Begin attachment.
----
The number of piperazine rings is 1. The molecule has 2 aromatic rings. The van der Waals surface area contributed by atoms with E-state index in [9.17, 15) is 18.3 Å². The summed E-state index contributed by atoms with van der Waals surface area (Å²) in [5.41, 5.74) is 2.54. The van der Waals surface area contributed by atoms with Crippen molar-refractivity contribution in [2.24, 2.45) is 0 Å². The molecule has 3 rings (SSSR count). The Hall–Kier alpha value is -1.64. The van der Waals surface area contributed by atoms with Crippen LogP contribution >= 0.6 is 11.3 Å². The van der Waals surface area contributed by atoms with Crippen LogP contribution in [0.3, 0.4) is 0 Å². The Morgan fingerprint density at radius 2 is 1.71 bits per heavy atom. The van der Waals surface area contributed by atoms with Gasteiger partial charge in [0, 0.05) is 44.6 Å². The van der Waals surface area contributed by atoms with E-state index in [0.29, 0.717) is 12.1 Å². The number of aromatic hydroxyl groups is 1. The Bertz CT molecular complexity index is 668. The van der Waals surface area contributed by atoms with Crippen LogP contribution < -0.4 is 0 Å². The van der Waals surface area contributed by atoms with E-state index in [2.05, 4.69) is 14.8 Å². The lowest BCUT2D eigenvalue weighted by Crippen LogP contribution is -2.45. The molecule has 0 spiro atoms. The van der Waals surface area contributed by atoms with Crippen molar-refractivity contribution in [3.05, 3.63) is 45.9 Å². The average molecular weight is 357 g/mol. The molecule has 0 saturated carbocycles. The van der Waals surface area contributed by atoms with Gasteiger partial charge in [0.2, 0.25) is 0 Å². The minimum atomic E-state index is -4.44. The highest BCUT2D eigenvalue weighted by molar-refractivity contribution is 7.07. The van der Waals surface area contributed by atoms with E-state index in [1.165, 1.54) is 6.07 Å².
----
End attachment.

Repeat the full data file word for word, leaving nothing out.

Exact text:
The number of piperazine rings is 1. The molecule has 2 aromatic rings. The van der Waals surface area contributed by atoms with E-state index in [9.17, 15) is 18.3 Å². The summed E-state index contributed by atoms with van der Waals surface area (Å²) in [5.41, 5.74) is 2.54. The van der Waals surface area contributed by atoms with Crippen molar-refractivity contribution in [2.24, 2.45) is 0 Å². The molecule has 3 rings (SSSR count). The Hall–Kier alpha value is -1.64. The van der Waals surface area contributed by atoms with Crippen LogP contribution >= 0.6 is 11.3 Å². The van der Waals surface area contributed by atoms with Crippen LogP contribution in [0.3, 0.4) is 0 Å². The Morgan fingerprint density at radius 2 is 1.71 bits per heavy atom. The van der Waals surface area contributed by atoms with Gasteiger partial charge in [0, 0.05) is 44.6 Å². The van der Waals surface area contributed by atoms with E-state index in [0.29, 0.717) is 12.1 Å². The number of aromatic hydroxyl groups is 1. The Bertz CT molecular complexity index is 668. The van der Waals surface area contributed by atoms with Crippen LogP contribution < -0.4 is 0 Å². The van der Waals surface area contributed by atoms with E-state index in [2.05, 4.69) is 14.8 Å². The lowest BCUT2D eigenvalue weighted by Crippen LogP contribution is -2.45. The molecule has 0 spiro atoms. The van der Waals surface area contributed by atoms with Crippen molar-refractivity contribution in [3.05, 3.63) is 45.9 Å². The average molecular weight is 357 g/mol. The molecule has 0 saturated carbocycles. The van der Waals surface area contributed by atoms with Gasteiger partial charge in [0.2, 0.25) is 0 Å². The minimum atomic E-state index is -4.44. The highest BCUT2D eigenvalue weighted by molar-refractivity contribution is 7.07. The van der Waals surface area contributed by atoms with E-state index in [1.165, 1.54) is 6.07 Å².